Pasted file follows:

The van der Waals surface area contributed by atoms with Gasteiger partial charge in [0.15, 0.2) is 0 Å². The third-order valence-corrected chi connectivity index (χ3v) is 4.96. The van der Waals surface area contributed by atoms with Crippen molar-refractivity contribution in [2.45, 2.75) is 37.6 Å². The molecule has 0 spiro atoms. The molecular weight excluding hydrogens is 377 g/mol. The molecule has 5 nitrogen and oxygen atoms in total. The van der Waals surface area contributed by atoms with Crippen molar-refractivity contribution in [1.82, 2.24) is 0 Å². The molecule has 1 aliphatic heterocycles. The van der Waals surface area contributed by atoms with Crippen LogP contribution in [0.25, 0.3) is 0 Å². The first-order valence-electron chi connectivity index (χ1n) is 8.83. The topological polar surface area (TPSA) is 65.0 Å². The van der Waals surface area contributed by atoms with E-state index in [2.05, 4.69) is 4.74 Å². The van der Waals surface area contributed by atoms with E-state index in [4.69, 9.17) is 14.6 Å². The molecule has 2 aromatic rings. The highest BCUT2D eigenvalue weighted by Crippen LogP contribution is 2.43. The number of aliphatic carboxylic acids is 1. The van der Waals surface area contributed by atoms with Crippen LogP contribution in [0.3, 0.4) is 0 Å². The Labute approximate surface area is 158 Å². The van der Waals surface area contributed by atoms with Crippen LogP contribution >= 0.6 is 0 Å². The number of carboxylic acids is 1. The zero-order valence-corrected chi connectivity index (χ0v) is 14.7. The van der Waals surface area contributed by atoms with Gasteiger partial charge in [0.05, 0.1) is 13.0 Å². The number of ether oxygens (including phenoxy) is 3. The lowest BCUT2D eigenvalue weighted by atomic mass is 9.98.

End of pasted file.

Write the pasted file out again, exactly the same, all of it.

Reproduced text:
The van der Waals surface area contributed by atoms with Gasteiger partial charge in [0.15, 0.2) is 0 Å². The third-order valence-corrected chi connectivity index (χ3v) is 4.96. The van der Waals surface area contributed by atoms with Crippen molar-refractivity contribution in [2.45, 2.75) is 37.6 Å². The molecule has 0 spiro atoms. The molecular weight excluding hydrogens is 377 g/mol. The molecule has 5 nitrogen and oxygen atoms in total. The van der Waals surface area contributed by atoms with Crippen molar-refractivity contribution in [1.82, 2.24) is 0 Å². The molecule has 1 aliphatic heterocycles. The van der Waals surface area contributed by atoms with Crippen LogP contribution in [0.25, 0.3) is 0 Å². The first-order valence-electron chi connectivity index (χ1n) is 8.83. The topological polar surface area (TPSA) is 65.0 Å². The van der Waals surface area contributed by atoms with E-state index in [2.05, 4.69) is 4.74 Å². The van der Waals surface area contributed by atoms with E-state index in [4.69, 9.17) is 14.6 Å². The molecule has 2 aromatic rings. The highest BCUT2D eigenvalue weighted by Crippen LogP contribution is 2.43. The number of aliphatic carboxylic acids is 1. The van der Waals surface area contributed by atoms with Crippen LogP contribution in [0.3, 0.4) is 0 Å². The Labute approximate surface area is 158 Å². The van der Waals surface area contributed by atoms with Crippen LogP contribution >= 0.6 is 0 Å². The number of carboxylic acids is 1. The zero-order valence-corrected chi connectivity index (χ0v) is 14.7. The van der Waals surface area contributed by atoms with Gasteiger partial charge in [0.05, 0.1) is 13.0 Å². The number of ether oxygens (including phenoxy) is 3. The lowest BCUT2D eigenvalue weighted by atomic mass is 9.98.